Post-poll performance pangs plague politicians

Polling in the Lok Sabha elections is long over, but politicians across parties are still trying to cope with the stress of performance. City psychiatrists have seen a rise in the number of leaders seeking out help since the polls.

A few politicians are suffering from the Messiah complex, extreme stress due to the belief that she or he could be the saviour of the country. 

A clinical psychologist at a private health establishment, who requested anonymity, said a few top leaders of the Aam Aadmi Party are suffering from this. “This is common when you have several responsibilities thrust on yourself,” said the psychologist.

However, this complex is not specific to politicians, and shows up in individuals who diametrically oppose them. People who throw shoes at politicians or manhandle them in protest against the existing political scenario also suffer from it. 

“It is believed that V P Singh (India’s seventh prime minister) suffered from the Messiah complex. To cope with it, one should remember that even very successful leaders have avoided inculcating such beliefs, knowing their limitations. This condition can be extremely frustrating,” said Dr Nimesh Desai, Director of Institute of Human Behaviour and Allied Sciences.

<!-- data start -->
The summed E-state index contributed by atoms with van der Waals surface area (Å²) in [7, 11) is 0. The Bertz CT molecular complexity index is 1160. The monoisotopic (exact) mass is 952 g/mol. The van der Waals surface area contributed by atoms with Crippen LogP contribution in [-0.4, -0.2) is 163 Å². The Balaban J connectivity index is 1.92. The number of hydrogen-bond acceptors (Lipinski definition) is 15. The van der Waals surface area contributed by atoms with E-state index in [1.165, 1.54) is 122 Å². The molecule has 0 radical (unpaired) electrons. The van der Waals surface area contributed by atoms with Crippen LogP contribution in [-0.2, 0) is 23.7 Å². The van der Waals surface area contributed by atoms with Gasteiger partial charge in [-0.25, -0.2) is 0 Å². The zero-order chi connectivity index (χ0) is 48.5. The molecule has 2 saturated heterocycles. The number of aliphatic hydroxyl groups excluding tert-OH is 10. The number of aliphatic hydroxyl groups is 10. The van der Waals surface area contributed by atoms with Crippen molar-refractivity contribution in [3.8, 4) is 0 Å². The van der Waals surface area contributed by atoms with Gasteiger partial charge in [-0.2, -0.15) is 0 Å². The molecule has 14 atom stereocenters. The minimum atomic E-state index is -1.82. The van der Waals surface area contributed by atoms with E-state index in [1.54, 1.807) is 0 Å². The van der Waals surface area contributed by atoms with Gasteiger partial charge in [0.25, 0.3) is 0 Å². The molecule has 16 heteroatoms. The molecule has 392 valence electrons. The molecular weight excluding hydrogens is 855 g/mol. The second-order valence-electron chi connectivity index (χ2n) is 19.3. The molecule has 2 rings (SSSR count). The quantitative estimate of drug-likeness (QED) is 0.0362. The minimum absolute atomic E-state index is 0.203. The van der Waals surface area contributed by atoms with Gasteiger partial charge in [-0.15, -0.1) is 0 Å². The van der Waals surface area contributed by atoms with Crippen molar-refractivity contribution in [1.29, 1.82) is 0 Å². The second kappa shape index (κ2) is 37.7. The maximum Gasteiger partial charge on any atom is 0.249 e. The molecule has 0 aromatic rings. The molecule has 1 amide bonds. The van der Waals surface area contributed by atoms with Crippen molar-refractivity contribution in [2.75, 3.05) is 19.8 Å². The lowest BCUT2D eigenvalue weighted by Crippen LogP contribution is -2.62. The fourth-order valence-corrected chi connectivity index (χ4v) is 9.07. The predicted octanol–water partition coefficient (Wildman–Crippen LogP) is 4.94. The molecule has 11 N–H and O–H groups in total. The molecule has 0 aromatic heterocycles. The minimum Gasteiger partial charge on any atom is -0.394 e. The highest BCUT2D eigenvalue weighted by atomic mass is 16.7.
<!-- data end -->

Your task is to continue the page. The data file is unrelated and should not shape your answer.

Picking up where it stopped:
Generally, people suffering from this complex fail to realise ground-realities. “Political leaders suffering from the Messiah complex do not realise it and therefore do not seek medical help. It only becomes apparent at a much later stage,” said Dr Rajiv Mehta, Senior Consultant at Sir Ganga Ram Hospital.

Studies in India show that leaders of the highest political stature have shown severe vulnerability to stress during and after elections.

“The highest political functionaries suffer from stress because the stakes are higher for them. They are constantly in the limelight and under scrutiny of other social groups—especially the media,” said Dr Desai.Anxiety, depression and the fear of “uncertainty” are other destabilising factors.

“Politicians are always living in fear of uncertainty, which is harmful for their well being. They do not know whether voters’ support is only an eyewash. Also, they are used to a life of decision-making and being addicted to power,” said clinical psychologist Dr Aruna Broota.

With increasing stress, politicians are at a higher risk of suffering from low blood supply, which directly affects their cardiac and respiratory systems.

“They are most vulnerable to hypertension and diabetes. In cases that I have received so far, many politicians are not able to accept defeat. They say power is the most essential factor for their survival,” said Dr Broota.

Members of the winning side, however, are more prone to taking hasty decisions and working proactively for the public in the first few months of gaining power. “They concentrate on mesmerising the public and have difficulty coping with rising expectations,” she added. 

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